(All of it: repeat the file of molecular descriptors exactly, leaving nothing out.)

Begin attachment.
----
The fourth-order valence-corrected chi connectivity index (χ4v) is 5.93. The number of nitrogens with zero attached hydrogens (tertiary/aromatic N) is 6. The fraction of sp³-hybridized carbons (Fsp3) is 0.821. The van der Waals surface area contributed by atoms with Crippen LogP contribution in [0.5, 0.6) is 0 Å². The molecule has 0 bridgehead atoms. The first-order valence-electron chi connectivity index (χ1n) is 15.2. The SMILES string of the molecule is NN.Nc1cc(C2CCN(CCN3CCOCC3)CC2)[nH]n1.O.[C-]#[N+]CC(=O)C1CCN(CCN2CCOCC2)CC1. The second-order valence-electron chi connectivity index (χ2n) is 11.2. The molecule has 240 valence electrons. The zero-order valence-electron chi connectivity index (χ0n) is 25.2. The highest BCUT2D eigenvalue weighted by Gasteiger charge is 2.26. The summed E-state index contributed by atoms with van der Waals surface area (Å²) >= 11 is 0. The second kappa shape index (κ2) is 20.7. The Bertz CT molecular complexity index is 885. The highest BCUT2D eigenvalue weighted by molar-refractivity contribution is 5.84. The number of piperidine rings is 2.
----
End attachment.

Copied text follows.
The fourth-order valence-corrected chi connectivity index (χ4v) is 5.93. The number of nitrogens with zero attached hydrogens (tertiary/aromatic N) is 6. The fraction of sp³-hybridized carbons (Fsp3) is 0.821. The van der Waals surface area contributed by atoms with Crippen LogP contribution in [0.5, 0.6) is 0 Å². The molecule has 0 bridgehead atoms. The first-order valence-electron chi connectivity index (χ1n) is 15.2. The SMILES string of the molecule is NN.Nc1cc(C2CCN(CCN3CCOCC3)CC2)[nH]n1.O.[C-]#[N+]CC(=O)C1CCN(CCN2CCOCC2)CC1. The second-order valence-electron chi connectivity index (χ2n) is 11.2. The molecule has 240 valence electrons. The zero-order valence-electron chi connectivity index (χ0n) is 25.2. The highest BCUT2D eigenvalue weighted by Gasteiger charge is 2.26. The summed E-state index contributed by atoms with van der Waals surface area (Å²) >= 11 is 0. The second kappa shape index (κ2) is 20.7. The Bertz CT molecular complexity index is 885. The highest BCUT2D eigenvalue weighted by molar-refractivity contribution is 5.84. The number of piperidine rings is 2.